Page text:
Looking Forward: Restructuring Plans 52

Summary 64

PART TWO Probability of Default Estimation

CHAPTER 4 Loans as Options: The Moody’s KMV Model 67

Introduction 67

The Link between Loans and Options 67

TheMoody's KMV Model 70

Testing the Accuracy of EDFTM Scores 74

Critiques of Moody's KMV EDFTM Scores 86

Summary 93

Appendix 4.1: Merton's Valuation Model 93

Appendix 4.2: Moody's KMV RiskCalcTM 95

CHAPTER 5 Reduced Form Models: Kamakura’s Risk Manager 98

Introduction 98

Deriving Risk-Neutral Probabilities of Default 99

Generalizing the Discrete Model of Risky Debt Pricing 102

The Loss Intensity Process 105

Kamakura's Risk Information Services (KRIS) 108

Determinants of Bond Spreads 110

Summary 114

Appendix 5.1: Understanding a Basic

Intensity Process 114

CHAPTER 6 Other Credit Risk Models 117

Introduction 117

Credit Scoring Systems 117

Mortality Rate Systems 121

Artificial Neural Networks 125

Comparison of Default Probability Estimation Models 127

Summary 131

PART THREE Estimation of Other Model Parameters

CHAPTER 7 A Critical Parameter: Loss Given Default 135

Introduction 135

Academic Models of LGD 135

Disentangling LGD and PD 142

Moody's KMV's Approach to LGD Estimation 143

Kamakura's Approach to LGD Estimation 146

Summary 146

CHAPTER 8 The Credit Risk of Portfolios and Correlations 148

Introduction 148

Modern Portfolio Theory (MPT): An Overview 149

Applying MPT to Nontraded Bonds and Loans 150

Estimating Correlations across Nontraded Assets 152

Moody's KMV's Portfolio Manager 153

Kamakura and Other Reduced Form Models 161

Summary 165

PART FOUR Putting the Parameters Together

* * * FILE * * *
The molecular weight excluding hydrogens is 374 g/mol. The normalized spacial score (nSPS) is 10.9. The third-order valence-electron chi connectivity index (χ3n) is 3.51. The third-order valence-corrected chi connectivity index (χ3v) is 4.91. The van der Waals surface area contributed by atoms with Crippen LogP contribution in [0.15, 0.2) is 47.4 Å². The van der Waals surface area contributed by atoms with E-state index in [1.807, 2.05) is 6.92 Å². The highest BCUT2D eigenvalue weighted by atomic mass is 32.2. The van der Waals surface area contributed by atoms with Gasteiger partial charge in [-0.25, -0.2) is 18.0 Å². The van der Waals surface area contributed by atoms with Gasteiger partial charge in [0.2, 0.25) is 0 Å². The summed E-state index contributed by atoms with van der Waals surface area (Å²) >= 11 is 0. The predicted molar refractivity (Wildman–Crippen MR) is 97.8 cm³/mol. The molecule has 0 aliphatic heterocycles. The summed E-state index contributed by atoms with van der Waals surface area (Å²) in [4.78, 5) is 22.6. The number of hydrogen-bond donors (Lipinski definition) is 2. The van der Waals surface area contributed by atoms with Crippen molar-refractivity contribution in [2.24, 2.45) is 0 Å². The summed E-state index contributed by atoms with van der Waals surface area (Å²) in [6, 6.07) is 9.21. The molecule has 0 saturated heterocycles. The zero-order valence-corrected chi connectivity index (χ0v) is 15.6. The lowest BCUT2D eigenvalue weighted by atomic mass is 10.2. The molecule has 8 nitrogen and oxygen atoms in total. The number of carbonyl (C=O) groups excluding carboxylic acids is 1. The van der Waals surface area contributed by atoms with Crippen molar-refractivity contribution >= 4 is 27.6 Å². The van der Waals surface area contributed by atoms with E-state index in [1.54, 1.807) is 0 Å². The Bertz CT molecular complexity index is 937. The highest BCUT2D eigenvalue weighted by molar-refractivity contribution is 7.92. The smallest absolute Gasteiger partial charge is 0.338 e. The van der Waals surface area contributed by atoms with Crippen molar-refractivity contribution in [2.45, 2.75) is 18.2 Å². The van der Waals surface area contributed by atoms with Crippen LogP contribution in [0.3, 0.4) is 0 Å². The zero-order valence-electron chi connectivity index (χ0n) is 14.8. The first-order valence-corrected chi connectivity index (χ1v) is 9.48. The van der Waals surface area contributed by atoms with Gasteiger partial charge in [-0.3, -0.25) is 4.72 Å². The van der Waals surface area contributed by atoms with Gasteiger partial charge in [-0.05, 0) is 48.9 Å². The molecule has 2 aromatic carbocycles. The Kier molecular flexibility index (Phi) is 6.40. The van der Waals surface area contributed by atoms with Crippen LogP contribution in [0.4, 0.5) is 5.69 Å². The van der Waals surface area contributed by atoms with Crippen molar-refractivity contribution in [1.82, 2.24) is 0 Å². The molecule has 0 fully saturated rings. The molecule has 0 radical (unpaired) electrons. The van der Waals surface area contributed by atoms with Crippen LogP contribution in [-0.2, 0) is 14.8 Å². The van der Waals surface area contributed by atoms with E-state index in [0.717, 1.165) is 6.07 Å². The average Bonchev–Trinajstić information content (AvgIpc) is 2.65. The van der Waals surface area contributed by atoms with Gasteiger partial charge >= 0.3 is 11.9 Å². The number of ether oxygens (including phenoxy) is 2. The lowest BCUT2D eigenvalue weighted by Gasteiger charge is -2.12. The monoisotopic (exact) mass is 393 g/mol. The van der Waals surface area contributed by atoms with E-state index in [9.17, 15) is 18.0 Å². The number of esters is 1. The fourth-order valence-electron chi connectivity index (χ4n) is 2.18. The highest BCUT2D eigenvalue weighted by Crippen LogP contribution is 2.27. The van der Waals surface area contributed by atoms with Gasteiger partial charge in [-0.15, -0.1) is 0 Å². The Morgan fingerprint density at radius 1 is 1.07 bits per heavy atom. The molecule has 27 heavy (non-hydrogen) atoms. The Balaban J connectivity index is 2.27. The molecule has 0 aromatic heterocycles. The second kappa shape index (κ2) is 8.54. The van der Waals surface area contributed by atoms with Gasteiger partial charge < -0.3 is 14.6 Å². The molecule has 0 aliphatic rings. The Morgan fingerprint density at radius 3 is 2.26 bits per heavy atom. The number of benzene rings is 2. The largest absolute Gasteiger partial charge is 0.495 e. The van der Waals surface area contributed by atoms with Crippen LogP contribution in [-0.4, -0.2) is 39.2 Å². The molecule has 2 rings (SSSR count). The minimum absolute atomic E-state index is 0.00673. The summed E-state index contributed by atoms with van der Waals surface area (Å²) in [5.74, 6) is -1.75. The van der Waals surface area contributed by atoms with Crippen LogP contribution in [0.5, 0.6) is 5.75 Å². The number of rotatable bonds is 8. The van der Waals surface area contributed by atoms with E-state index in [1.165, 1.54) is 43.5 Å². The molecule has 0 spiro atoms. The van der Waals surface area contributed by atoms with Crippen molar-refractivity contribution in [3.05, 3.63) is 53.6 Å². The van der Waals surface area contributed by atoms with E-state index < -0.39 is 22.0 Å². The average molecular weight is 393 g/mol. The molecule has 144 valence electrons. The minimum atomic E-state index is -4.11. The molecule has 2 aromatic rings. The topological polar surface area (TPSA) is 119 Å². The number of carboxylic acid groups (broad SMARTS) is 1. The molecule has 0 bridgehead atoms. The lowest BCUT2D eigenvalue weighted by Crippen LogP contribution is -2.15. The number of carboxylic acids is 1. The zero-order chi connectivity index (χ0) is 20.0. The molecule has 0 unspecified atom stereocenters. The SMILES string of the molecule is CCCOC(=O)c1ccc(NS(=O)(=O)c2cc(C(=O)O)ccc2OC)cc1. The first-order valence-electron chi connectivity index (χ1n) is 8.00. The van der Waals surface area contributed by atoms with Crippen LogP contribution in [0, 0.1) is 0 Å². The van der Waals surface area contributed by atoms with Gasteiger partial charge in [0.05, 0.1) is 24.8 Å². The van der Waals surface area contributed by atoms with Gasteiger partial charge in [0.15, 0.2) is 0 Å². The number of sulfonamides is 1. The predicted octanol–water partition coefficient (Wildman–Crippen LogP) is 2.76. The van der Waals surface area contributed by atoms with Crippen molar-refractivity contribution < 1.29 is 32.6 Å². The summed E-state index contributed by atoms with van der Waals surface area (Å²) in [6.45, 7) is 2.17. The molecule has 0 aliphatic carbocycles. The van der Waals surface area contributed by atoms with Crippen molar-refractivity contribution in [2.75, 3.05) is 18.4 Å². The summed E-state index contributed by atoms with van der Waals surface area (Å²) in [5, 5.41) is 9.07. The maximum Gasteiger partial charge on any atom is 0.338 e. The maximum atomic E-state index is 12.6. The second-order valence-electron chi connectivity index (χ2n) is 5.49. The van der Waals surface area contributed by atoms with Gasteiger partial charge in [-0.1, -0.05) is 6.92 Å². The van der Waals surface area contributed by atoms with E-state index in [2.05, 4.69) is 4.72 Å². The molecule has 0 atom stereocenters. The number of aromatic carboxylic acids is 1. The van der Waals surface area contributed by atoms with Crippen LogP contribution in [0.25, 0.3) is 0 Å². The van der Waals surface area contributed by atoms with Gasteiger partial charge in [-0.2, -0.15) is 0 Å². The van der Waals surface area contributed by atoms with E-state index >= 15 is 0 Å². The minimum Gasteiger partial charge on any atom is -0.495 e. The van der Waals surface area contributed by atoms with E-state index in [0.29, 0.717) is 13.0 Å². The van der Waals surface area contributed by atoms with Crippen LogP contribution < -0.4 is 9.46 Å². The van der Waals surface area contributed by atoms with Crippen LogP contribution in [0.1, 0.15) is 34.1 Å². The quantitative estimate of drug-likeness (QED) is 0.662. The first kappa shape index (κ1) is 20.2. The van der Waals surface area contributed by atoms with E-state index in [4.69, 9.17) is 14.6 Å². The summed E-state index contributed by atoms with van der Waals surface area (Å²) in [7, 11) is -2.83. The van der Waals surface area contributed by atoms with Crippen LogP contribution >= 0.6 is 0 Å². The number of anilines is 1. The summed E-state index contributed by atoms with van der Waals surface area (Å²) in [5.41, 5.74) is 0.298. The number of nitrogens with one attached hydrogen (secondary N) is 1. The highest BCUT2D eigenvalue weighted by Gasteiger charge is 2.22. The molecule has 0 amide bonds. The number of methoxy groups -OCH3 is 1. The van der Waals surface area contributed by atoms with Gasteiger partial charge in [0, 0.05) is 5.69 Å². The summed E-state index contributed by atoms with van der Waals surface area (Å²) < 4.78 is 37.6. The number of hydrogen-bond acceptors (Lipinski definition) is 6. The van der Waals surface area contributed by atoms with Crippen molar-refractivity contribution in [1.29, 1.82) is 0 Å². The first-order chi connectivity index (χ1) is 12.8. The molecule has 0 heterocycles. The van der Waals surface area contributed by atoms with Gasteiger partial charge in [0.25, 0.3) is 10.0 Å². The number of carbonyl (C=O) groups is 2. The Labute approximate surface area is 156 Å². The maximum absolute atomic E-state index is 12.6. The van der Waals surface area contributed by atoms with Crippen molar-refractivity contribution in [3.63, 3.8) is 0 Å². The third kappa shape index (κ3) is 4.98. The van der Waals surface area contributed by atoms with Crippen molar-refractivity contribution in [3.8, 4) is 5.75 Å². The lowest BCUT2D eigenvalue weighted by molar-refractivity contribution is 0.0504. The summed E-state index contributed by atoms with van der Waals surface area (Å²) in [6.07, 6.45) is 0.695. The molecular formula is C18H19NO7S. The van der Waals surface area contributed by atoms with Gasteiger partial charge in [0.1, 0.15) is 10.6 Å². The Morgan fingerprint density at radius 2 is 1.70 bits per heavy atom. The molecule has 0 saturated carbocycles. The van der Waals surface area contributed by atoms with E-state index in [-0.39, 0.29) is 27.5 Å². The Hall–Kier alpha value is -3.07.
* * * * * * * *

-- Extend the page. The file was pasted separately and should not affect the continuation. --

CHAPTER 9 The VAR Approach: CreditMetrics and Other Models 169

Introduction 169

The Concept of Value at Risk 170

Capital Requirements 177

Technical Issues and Problems 180

The Portfolio Approach in CreditMetrics 184

Summary 195

Appendix 9.1: Calculating the Forward Zero Curve for Loan Valuation 195

Appendix 9.2: Estimating Unexpected Losses Using Extreme Value Theory 200

Appendix 9.3: The Simplified Two-Asset Subportfolio Solution to the N-Asset Portfolio Case 202

Appendix 9.4: CreditMetrics and Swap Credit Risk 202

CHAPTER 10 Stress Testing Credit Risk Models: Algorithmics Mark-to-Future 208

Introduction 208

Back-Testing Credit Risk Models 209

Using the Algorithmics Mark-to-Future Model 215

Stress Testing U.S. Banks in 2009 220

Summary 227

CHAPTER 11 RAROC Models 228

Introduction 228

What Is RAROC? 228


Alternative Forms of RAROC 230

The RAROC Denominator and Correlations 235

RAROC and EVA 238

Summary 238

PART FIVE Credit Risk Transfer Mechanisms

CHAPTER 12 Credit Derivatives 243

Introduction 243

Credit Default Swaps 244

Credit Securitizations 259

Financial Firms' Use of Credit Derivatives 269

CDS Spreads and Rating Agency Rating Systems 269

Summary 271

Appendix 12.1: Pricing the CDS Spread with Counterparty Credit Risk Exposure 272

CHAPTER 13 Capital Regulation 274

Introduction 274

The 2006 Basel II Plan 275

Summary 296

Appendix 13.1: Loan Rating Systems 297

Notes 303

Bibliography 341

Index 365